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Tracking an Invasion at Gilsland Farm

All the basic information about the Emerald Ash Borer (Agrilus planipennis) is right there in its name: “emerald” refers to the hue of its iridescent body; “ash” for the family of trees that these jewel beetles feed and lay their eggs on; and “borer” for the tunnels young beetles dig through the bark, eventually leading to the death of the host tree.

These tiny beetles exist in low densities in their native Asia, where they are kept in check by parasitic wasps and other predators. Ash forests outside of their native range aren’t equipped with such defenses, however, and the Emerald Ash Borer has become a major threat in areas where it has been introduced or spread, including Europe, five Canadian provinces, and 35 American states, including, now, Maine.

Since its discovery near Detroit in 2002, where it may have arrived after stowing away in shipping crates, the Emerald Ash Borer has killed tens of millions of ash trees and threatens the rest of the 8.7 billion ash trees in North America. In Maine, independent infestations of the beetles were first found in northern Aroostook County and in York County in 2018, and in Cumberland County in 2019. 

Mainers fear its continued spread. Maine is home to three species of Fraxinus ash trees—Green Ash, Black Ash, and White Ash—and the genus is of particular cultural importance to Maine native peoples, whose relationship with the trees support intricate basketry, among other arts. 

Emerald Ash Borer
Adult Emerald Ash Borer, courtesy USDA

In March 2021, planning began to use Maine Audubon’s Gilsland Farm Center in Falmouth to help track potential movements of the Emerald Ash Borer, which had yet to be found north of Portland. The team—Maine Audubon educator Catherine Griset; Brooke Teller, the STEM Coordinator for Portland Public Schools, an important partner of Maine Audubon’s education team who is designing a curriculum on Emerald Ash Borer; and Colleen Teerling, a Forest Entomologist with the Maine Department of Agriculture, Conservation, and Forestry—decided to try to determine whether the invasive beetles had reached Gilsland Farm.

Following protocol laid out by the Maine Forest Service, the plan was to turn an individual White Ash into a trap tree by “girdling” it: removing an 8- to 10-inch ring of bark around the trunk. Girdling doesn’t kill a tree but stresses it so that it releases certain chemicals into the air which Emerald Ash Borers can sense. The idea is that if there are beetles in the area they’ll be attracted to and lay their eggs on the bait tree, thereby indicating to the researchers the presence of the insects in the area and also, in theory, protecting other ash trees nearby. The team girdled a healthy tree in May (watch NewsCenter Maine’s Don Carrigan’s report about the event here), and waited.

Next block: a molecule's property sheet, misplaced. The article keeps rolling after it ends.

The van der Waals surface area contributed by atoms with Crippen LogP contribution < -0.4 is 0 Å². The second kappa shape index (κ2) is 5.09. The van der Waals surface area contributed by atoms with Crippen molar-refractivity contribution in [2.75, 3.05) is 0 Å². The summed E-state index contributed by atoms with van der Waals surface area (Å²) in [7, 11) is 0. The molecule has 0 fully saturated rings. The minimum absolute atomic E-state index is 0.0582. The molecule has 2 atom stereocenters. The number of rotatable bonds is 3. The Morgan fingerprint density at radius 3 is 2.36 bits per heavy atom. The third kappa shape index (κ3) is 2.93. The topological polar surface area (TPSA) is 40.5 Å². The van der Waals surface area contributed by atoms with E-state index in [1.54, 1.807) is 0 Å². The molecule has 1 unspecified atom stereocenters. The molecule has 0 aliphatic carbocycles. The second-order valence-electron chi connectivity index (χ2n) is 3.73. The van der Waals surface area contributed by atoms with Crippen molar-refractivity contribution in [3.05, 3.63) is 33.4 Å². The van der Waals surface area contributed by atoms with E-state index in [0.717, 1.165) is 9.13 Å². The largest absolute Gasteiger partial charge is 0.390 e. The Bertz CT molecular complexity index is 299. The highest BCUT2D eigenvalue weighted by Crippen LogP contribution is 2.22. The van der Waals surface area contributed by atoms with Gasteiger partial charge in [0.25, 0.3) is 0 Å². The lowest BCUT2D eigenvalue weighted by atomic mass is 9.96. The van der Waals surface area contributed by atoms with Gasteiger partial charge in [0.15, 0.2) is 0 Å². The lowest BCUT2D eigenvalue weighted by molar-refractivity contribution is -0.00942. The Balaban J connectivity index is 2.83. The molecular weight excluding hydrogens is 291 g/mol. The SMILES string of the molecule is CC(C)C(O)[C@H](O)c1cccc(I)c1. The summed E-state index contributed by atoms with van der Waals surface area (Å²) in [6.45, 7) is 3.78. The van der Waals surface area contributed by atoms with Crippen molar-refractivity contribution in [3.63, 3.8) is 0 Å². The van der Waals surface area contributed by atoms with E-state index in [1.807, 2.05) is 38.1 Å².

The crew assembled again in early October to fell the trap tree and examine it for signs of Emerald Ash Borer. Almost as soon as the tree came down, sawyer Wayne Searles spied an unusual-looking section of bark and suspected that it might be hiding a tunnel made by beetle larvae underneath. They pulled back the bark and immediately saw the zig-zagged trail left by a young Emerald Ash Borer as it chewed its way through the wood, and, at the tip of the tunnel, the living beetle larvae itself. It was confirmed: Emerald Ash Borer had made it north to Falmouth.

But that wasn’t even the most startling discovery. An examination of the beetle larvae determined that it was not freshly hatched but was two years old, meaning it was laid as an egg on the Gilsland tree before the experiment began! Not only were Emerald Ash Borers confirmed at Gilsland Farm, they’d been there longer than anyone suspected.

Cutting away the bark to reveal the tracks of an Emerald Ash Borer
Cutting away the bark to reveal the tracks of an Emerald Ash Borer

So what happens now? It’s not so clear. Maine’s native ash trees have little defense against the Emerald Ash Borer, and foresters and entomologists around the country are fighting an uphill battle to control the spread. 

A glimmer of hope has been found in biological control, which involves introducing some of the parasitic wasps that prey on Emerald Ash Borers in their native Asia. So far at least 30 states have introduced parasitic wasps in an attempt to control the beetles, and at least 20 states have seen the wasps take hold. State entomologists are testing the release of the non-stinging wasps here in Maine, and are contemplating what other measures to take. But two things are for sure: Emerald Ash Borers are continuing their spread throughout the state, and those of us who care deeply for ash trees and healthy forests will continue the fight.